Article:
He’s Just Not That Into You

I’ll start right out by saying that He’s Just Not That Into You is set in Baltimore, and that’s perhaps the most interesting thing about it. A wry-ish look at the pitfalls and pratfalls of dating amongst an extended Chinese Whisper of friends and acquaintances, He’s Just was clearly conceived as some modern When Harry Met Sally – complete with mockumentary vignettes from completely unrelated people. Unfortunately it fails.

He’s Just Not Into You stars just about everybody except Cameron Diaz, but only Jennifer Aniston and that spunky little Irish-looking guy from Entourage come across as even vaguely authentic. I remember there was a lot said in the blogosphere about the heinous portrayal of the male gay best friends in the film but I didn’t find it at all troubling given that EVERYONE is a Twitter Update rather than a fully formed character. I’m not saying it’s not amusing. It’s just that there’s really nothing to work with, and nothing to hang the humour on except some really rather sorry social pathologies. I guess, I really just wasn’t into it.

And again smokin’ Bradley Cooper as an adulterer; I shall clearly have to have words.

The Day the Earth Stood Still

There were titters and guffaws in the Capetonian audience watching The Day the Earth Stood Still when it realised that an interstellar body with enough speed and size to anihilate the entire planet was heading for a direct impact with Manhattan Island. All 23 square miles of it. So here’s another little tip for Hollywood’s cognoscienti; out here in the Rest of the World plc – where, incidentally, we make up more than a fraction of the revenues your product will score over the course its lifetime – we’re actually a little bored of seeing New York or Los Angeles getting blasted. It’s been done. To death.

Anyway. Fortunately – and without giving away too much of the plot – this particular incident is not at all happenstance. Aliens are coming, and they have a specific purpose; they want to save the dying Earth. Continue reading “The Day the Earth Stood Still”

Blood Diamond

Maybe it’s Leonardo month on DSTV, but this week’s Sunday Night Movie was Edward Zwick’s Blood Diamond. Set in the shocking chaos of a West African civil war, a poor fisherman (Djimon Hounsou) is enslaved by rebel forces and made to pan for the diamonds that essentially are funding the insurrection. Having found a diamond the size of a bird’s egg, he is thrown a lifeline by a cunning ex-Rhodesian (Leonardo di Caprio) who offers to help him reunite his family and escape from the war.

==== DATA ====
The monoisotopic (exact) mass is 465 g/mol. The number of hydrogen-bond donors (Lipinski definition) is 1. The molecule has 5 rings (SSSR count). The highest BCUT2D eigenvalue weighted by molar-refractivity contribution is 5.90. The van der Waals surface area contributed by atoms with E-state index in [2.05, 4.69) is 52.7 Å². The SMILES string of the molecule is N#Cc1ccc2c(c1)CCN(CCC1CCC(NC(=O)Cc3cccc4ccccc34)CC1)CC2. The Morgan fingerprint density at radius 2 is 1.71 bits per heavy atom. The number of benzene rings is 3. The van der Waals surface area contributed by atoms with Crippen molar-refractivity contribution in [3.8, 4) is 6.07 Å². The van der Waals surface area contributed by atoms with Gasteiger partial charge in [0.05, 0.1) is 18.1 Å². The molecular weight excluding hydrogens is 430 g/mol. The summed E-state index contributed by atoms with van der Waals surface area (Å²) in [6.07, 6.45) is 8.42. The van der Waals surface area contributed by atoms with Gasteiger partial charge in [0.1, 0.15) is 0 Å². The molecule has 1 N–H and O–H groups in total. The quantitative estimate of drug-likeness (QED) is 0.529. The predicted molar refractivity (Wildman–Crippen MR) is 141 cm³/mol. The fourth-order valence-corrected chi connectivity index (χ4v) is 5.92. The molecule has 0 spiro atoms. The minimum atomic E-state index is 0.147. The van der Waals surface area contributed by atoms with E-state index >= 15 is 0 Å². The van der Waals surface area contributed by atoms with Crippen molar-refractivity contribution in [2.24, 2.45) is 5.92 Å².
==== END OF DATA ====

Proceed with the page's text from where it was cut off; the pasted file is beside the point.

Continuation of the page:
Blood Diamond is an interesting movie; its portrayal of the pandemonium of anarchy is startling, and it inspires genuine horror and dismay. It’s also a pretty thrilling roller coaster ride, as the pair race to retrieve the diamond and rescue the family.


Although there was an attempt to film in Sierra Leone, there isn’t sufficient film-making infrastructure to support a project of this size. Therefore the producers turned South, with South Africa and Mozambique (serviced from KZN) doing the honours. As usual, Emmanuel Levy records the choices and impacts of filming quite beautifully; I love his thorough and insightful reports on on-location filming.

The city of Maputo doubled for Sierra Leone’s capital city, Freetown. Filming the explosive fall of Freetown presented a range of logistical challenges to the entire production team. The director points out that it took careful coordination to achieve utter turmoil. He explains, “It had to appear chaotic, but you cannot do that chaotically. It required extensive planning and focus. I can’t remember how many times we walked those streets, discussing the exact positioning of the cameras, the cast, the stunt people, the extras…”

On a smaller scale – though perhaps of greater importance to Film Commissioners trying to justify their efforts based on economic impacts – the biggest South African beneficiary, according to Cape Town Magazine, was the sleepy KZN town of Port Edward:

Gary Bentley of Margate resort Surfspray Cottages, who has not only secured a role in the movie, but has scored with his business, too.

It was a bumper season for Bentley last Christmas when the production team rented his resort for the first three months of pre-production. Bentley cashed in on his famous guests by advertising their stay on his website, attracting several others to the resort….

…..The Port Edward hardware store has improved its turnover by 15% since the crew arrived. Local electricians, plumbers and builders are also reaping the economic benefits.

Anyway, that was Blood Diamond. My only real complaint: I just couldn’t get beyond Leonardo di Caprio’s appalling mashing of the white African accent. It’s not that difficult, honestly, so how come the stars always get it so badly wrong? (Michael Caine once played FW de Klerk in a cockney drawl, having given up on even trying to get it right.)

But there is one more thing. As if by magic, Andrew Sullivan linked this morning to a story by Edward Jay Epstein in the February 1982 edition of The Atlantic – it’s called Have You Ever Tried To Sell A Diamond? and it is a truly outrageous account of the total and utter manipulation of the international diamond trade over the last half century by the South African corporation De Beers. It’s a must read.